Graubünden may be famed for its winter sports resorts, but it is a destination for all seasons, discovers Anthony Lambert

St Moritz is so well known throughout the world that it is a protected brand name in its own right, Davos is regularly in the news as the meeting place of the world's leading economists, and Klosters is the favoured skiing resort of royalty and the royally rich. The canton in which they lie is Switzerland's largest but also its least densely populated, home to the country's only national park and its fourth language, Romansch.

Almost entirely covered by mountains, Graubünden's landscapes can be best enjoyed from the windows of a PostBus or a narrow gauge train on the Rhaetian Railway, the network that links the principal towns. By the time the trains' ski racks are empty, walking boots and poles have replaced them, and for those in search of utter solitude, there are many mountain huts for hikers a day's walk from the upper station of cable-car routes or near the watershed of side valleys.

The canton's rivers are popular for canoeing and white-water rafting, particularly the River Inn through the Engadine and the Vorderrhein near Flims and Laax to the west of the cantonal capital at Chur. The most sensational part of the Vorderrhein is the Flims gorge, where off-white cliffs rise almost vertically above the river, the rock contorted into bizarre shapes. The network of 29 cable-cars and chairlifts built to serve the skiing resorts of Flims, Laax and Falera is of equal value to walkers. They provide access to 155m of signposted trails and 143m of bike routes. The same is true of the other ski resorts of St Moritz, Pontresina, Davos and Klosters, which all offer easy access to the heights above.

Davos has the highest funicular in the country, a unique double-deck car to Weissfluhjoch, from where another cable-car goes up to the top of the Weissfluh at 9,331ft. There are over 434m of hiking paths around Davos, and the higher paths can be reached by this and two other mountain railways free of charge, thanks to a new "Davos Inclusive" offer introduced this summer. It also covers the Rhaetian Railway as far as Klosters.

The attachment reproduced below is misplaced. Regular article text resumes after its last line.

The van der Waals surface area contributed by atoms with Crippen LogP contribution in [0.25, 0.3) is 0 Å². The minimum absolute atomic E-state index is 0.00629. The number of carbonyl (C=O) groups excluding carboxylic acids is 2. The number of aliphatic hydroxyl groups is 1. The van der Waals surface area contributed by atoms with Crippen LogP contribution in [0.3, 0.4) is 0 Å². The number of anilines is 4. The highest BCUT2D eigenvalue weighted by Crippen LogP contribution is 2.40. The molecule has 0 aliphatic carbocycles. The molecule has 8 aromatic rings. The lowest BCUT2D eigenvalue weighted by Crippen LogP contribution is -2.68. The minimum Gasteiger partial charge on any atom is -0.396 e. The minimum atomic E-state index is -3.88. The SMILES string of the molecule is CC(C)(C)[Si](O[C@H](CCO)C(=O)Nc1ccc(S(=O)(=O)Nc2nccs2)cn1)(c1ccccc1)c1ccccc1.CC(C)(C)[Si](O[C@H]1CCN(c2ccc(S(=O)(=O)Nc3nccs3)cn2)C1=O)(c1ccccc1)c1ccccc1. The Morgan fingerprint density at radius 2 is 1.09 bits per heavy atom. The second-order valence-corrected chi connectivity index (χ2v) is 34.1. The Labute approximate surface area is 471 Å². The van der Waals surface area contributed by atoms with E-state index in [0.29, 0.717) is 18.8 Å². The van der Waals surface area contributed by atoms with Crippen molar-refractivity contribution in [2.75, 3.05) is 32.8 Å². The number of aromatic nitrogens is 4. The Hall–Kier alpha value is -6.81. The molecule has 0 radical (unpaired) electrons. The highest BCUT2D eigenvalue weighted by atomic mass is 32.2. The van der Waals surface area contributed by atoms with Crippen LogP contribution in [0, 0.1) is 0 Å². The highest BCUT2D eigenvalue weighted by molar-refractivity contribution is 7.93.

Klosters is one of 27 Swiss resorts which have the 'Families Welcome' accreditation, and this extends to a great summer sports programme. Among the activities on offer is a recently revived way of descending mountains: the 'Trottinet' is a scooter with powerful brakes and BMX tyres for freewheeling down traffic-free roads or tracks. Davos too has plenty of summer sports: swimming, skating on the open-air ice ring, golf and tennis, squash and badminton.

Further south, the Engadine valley has been branded 'Heidiland' by the tourist office in St Moritz because one of many film versions of Johanna Spyri's book was filmed in the Upper Engadine. In fact, the novelist set the story around Chur, but the choice of the Engadine reflected the unspoilt character of the valley. The art of sgraffito - painted decoration on buildings and doorways - is still practised in the valley, and its villages have a timeless air.

There is nothing timeless about St Moritz in the Upper Engadine, which instigated both winter tourism and sport and has remained a chic resort, reflected in occasional auctions aimed at the platinum card and Forbes set. Its 'dry, sparkling champagne climate' allows its inhabitants to boast that they see the sun on an average of 322 days in the year, and its lovely setting around a lake is also a year-round benefit - in winter its frozen surface is pounded by horses racing.

For tourist information about the canton contact Graubünden Vacation (00 41 81 254 24 24;, Davos (00 41 81 415 21 21;, Flims, Laax and Falera (00 41 81 920 92 00;, Klosters (00 41 81 410 20 20;, Pontresina (00 41 81 838 83 00;, St Moritz (00 41 81 837 33 33; For Rhaetian Railways contact Rhätische Bahn (